Story Festival a humorous affair at learning center in Glenwood Springs
GLENWOOD SPRINGS, Colorado ” “Snickers” is kind of funny looking, as most guinea pigs are. So the classroom pet at the Valley View Early Learning Center made the ideal subject for children’s author Michael J. Rosen to extract a few laughs from his audience of curious preschoolers Friday morning.
“What’s something Snickers does every day that’s kind of funny?” Rosen asks.
“Sometimes he poops!” pipes up one not-so-shy youngster.
Nothing like a good poop joke, especially to a 4-year-old. Of course, just about every adult in the room chuckled too.
“She eats carrots all the time,” a young lady chimes in.
With that, Rosen begins sketching a whimsical picture of Snickers the guinea pig with a handful of carrots, and an apple or two.
“OK, now what would be about the funniest thing you might see Snickers eating?” Rosen asks, as he draws in an ice cream float.
“Pizza!” … “blueberry pancakes!” … “a sandwich!”
“What kind of sandwich?”
Picture complete ” all part of today’s lesson in laughing.
“Humor creates an environment where kids are happier and more connected to one another,” said Rosen, a nationally acclaimed author who has written, edited and illustrated more than 30 books for young readers.
“When you create an environment that allows humor, it gives kids the authority and the ability to be divergent, and there’s better conflict resolution,” he said.
Rosen, who also appeared at the Holy Cross Preschool Friday, is the main presenter for today’s Raising A Reader 4th annual Story Festival at the Glenwood Springs Community Center. The day-long event, titled “From Ha Ha to Aha,” invites more than 100 early childhood teachers from Aspen to Parachute to learn about the power of humor in childhood development.
The Story Festival was started four years ago by valley residents Jayne Poss and Bertha Campbell to support and inspire preschool teachers who offer the Raising A Reader early childhood literacy program.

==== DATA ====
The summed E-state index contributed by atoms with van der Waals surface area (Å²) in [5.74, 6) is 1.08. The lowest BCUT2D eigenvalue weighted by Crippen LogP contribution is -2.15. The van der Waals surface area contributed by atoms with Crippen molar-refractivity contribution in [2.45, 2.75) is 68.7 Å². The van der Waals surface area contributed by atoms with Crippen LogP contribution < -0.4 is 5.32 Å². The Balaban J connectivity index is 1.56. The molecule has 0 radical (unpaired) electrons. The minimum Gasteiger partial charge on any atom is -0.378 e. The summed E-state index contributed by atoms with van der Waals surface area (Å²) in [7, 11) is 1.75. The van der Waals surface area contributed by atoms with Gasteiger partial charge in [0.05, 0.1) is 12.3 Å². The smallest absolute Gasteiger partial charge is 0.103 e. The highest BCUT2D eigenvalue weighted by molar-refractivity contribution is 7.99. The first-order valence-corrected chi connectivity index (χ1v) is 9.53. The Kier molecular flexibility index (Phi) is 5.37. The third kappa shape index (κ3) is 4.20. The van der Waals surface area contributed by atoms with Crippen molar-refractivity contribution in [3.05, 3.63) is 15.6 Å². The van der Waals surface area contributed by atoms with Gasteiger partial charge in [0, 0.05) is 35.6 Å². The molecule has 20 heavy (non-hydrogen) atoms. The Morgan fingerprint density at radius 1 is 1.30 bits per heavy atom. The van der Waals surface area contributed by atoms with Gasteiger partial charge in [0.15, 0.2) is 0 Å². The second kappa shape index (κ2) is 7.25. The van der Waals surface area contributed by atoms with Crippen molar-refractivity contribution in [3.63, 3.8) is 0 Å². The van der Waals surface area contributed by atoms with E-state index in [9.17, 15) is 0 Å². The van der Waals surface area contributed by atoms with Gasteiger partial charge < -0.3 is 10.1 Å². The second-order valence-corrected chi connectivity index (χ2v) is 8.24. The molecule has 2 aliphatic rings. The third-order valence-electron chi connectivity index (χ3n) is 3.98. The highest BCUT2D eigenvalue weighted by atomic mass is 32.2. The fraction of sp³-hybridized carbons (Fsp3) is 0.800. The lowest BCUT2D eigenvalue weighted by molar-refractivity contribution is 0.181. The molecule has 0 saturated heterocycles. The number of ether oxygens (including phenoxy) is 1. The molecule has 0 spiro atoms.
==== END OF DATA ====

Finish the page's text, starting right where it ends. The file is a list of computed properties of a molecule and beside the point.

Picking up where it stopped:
This year’s theme offers an opportunity for early childhood teachers to explore new literacy and humor building skills and concepts to take back to their classrooms.
“We all know that children learn better if it’s pleasurable, and that pleasurable events are much more memorable,” Campbell said. “We realize that things are funny for lots of reasons, and out of that funniness comes something that’s learned … that’s the ‘Aha’ part.”
That’s also why reading to children is so crucial, she said.
“Children see fun in things we as adults don’t see at all,” Campbell said. “Children are very literal, too, but they see fun in things that surprise us.”
Teachers can share so much more with children by using humor in the classroom, instead of stifling it, said Rosen, who points out that “humor is a sign of life, one of our vital signs ” like a heartbeat.”
“We want teachers to recognize that humor is not a distraction, and that it’s an integral, formative part of learning … and that they should themselves use humor,” he said.
Attendees at Saturday’s conference represent public school district preschools, Head Start, Even Start, child care centers, family child care homes and the teen parent program.
The Story Festival is funded by a collaboration of foundations, local governments, area businesses and individuals. The Raising A Reader Program now reaches 1,500 children, ages birth to 5 years old, in 90 preschool classrooms from Aspen to Parachute.
Contact John Stroud: 384-9160
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